Despite a shared history and a common struggle for independence, citizens of India and Pakistan have been on either side of bloody and costly wars, and strained diplomatic ties. For decades, several peace-keeping efforts have been attempted and abandoned because of lack of political support.
Now, Coca-Cola, alongside an Australian company, is hoping to change that with the help of technology, and vending machines.
In March 2013, Australian creative agency, Leo Burnett (both the Sydney and Chicago teams) launched its ‘Small World Machines’ (SWM) initiative following Coca-Cola's request for a new, open-hearted way for people to come together. Funded by Coca-Cola, the project aims to unite Indian and Pakistani citizens in what it calls a “powerful display of humanitarian tenacity.”
The SWM project involved transforming two basic Coca-Cola vending machines into live communication portals. Each SWM is built with a camera and 3D touchscreen technology to stream live video feed between the devices; ‘Active Shutter’ 3D technology is used to project a streaming feed onto the vending machine screen, while filming through the machine at the same time in order to enable a live exchange.
The two vending machines were stationed in high-traffic areas in New Delhi, India, and Lahore, Pakistan.
Rather than allowing citizens to simply purchase a soft drink, the machines require people to cooperate with someone in the other city in order to ‘earn’ it. The drink would only dispense once both parties completed simple tasks together; citizens would be asked to wave, touch hands, draw heart shapes, dance, and so on.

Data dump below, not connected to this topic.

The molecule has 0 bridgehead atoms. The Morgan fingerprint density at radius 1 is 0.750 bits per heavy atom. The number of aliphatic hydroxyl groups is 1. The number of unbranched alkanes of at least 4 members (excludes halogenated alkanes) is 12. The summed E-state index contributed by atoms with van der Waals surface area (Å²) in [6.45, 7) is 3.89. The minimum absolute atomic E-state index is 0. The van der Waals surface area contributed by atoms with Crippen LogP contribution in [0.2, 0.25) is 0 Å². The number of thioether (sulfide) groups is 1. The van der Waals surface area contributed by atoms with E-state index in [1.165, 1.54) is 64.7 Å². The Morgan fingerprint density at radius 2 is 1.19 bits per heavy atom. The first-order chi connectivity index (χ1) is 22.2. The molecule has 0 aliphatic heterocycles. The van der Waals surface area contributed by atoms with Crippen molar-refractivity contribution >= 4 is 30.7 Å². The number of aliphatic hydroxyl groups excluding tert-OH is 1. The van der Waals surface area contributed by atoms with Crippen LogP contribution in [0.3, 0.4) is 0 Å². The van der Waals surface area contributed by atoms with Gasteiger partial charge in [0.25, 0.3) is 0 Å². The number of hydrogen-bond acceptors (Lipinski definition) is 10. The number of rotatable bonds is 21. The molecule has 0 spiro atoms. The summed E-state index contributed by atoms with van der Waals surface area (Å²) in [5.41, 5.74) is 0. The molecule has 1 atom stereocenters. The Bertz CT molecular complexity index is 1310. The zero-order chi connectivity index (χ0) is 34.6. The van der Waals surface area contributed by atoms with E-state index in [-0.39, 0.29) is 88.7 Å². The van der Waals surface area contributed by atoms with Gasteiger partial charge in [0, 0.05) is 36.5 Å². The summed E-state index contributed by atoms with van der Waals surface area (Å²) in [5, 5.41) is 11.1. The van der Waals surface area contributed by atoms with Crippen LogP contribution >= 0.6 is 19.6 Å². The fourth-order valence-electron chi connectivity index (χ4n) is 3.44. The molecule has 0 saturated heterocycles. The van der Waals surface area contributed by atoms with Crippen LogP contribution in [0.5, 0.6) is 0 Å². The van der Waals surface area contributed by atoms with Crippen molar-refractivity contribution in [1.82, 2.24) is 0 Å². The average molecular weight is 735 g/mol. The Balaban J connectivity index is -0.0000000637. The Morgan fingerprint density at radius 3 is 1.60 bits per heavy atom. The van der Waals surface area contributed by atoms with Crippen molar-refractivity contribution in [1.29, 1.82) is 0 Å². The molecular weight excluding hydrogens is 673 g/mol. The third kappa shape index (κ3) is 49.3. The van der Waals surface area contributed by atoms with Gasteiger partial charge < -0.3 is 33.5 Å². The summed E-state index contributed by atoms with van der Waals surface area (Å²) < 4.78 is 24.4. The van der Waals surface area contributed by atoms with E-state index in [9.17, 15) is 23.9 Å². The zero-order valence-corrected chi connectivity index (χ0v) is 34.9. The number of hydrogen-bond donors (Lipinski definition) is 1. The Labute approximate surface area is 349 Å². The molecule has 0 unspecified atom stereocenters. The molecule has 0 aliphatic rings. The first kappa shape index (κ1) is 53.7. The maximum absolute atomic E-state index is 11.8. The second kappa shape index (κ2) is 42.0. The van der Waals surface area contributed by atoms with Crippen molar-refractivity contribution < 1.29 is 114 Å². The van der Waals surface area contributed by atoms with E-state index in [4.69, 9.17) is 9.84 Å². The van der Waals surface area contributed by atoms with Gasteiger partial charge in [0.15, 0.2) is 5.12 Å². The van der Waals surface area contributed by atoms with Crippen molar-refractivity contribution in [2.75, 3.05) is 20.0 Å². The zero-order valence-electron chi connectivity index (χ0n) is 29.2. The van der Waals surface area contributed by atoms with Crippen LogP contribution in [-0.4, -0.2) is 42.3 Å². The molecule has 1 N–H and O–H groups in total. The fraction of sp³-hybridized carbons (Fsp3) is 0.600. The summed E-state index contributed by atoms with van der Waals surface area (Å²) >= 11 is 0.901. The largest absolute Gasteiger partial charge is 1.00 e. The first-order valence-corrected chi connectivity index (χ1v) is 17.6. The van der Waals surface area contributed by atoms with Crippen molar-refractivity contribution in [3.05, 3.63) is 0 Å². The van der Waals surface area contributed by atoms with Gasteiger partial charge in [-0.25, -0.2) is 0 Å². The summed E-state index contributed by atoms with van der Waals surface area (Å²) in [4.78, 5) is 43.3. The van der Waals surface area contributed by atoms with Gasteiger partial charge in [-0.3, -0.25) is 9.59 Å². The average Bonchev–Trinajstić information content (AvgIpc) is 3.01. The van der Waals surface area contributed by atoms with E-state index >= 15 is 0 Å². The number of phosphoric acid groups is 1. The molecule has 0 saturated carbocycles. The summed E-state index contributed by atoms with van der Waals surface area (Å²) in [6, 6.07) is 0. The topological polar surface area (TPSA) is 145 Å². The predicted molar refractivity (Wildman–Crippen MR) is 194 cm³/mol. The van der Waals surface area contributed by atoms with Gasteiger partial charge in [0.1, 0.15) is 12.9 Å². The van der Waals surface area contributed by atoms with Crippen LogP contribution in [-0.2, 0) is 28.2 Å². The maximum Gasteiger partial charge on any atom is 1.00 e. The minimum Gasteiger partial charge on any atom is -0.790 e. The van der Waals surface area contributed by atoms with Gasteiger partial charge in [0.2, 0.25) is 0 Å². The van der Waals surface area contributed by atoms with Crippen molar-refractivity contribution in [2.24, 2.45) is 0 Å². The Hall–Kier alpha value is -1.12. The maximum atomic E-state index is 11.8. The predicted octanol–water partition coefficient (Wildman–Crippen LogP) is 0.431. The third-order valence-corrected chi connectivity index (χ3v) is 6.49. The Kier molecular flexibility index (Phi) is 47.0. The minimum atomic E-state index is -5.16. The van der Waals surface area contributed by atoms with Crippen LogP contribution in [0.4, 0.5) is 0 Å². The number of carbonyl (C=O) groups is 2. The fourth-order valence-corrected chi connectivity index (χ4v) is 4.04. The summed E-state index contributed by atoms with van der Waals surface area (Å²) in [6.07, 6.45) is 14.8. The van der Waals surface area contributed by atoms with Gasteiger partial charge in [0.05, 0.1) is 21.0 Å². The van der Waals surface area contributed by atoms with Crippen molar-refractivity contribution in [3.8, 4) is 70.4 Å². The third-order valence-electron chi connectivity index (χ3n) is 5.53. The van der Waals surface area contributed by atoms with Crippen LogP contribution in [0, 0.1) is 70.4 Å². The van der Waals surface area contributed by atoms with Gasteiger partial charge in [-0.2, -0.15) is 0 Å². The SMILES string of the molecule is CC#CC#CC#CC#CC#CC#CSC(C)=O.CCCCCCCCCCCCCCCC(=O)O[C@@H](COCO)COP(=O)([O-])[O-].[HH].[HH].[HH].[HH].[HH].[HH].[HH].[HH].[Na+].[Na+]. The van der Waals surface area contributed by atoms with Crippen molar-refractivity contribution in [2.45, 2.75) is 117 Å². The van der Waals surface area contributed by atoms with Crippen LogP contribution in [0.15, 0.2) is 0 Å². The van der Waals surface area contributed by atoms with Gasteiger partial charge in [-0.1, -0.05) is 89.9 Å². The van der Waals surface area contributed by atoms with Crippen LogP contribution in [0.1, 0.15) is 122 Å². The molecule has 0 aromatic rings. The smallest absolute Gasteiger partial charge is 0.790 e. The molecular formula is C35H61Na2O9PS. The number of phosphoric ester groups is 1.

In doing so, the project hopes to incite greater interaction and cooperation, and to eliminate the lingering "us versus them" mentality which exists among some.
Leo Burnett has released a video of the project in which a lady is heard to say: "Together, humanity; this is what we want; more and more exhange."
While India and Pakistan have a shared history of language, and other cultural customs, the countries' border conflict over Kashmir, and resulting tensions have persisted since they became independent of British colonisation in 1947. The goal of the project is to eliminate the misconstrued (and often misunderstood) hostility construed through the events.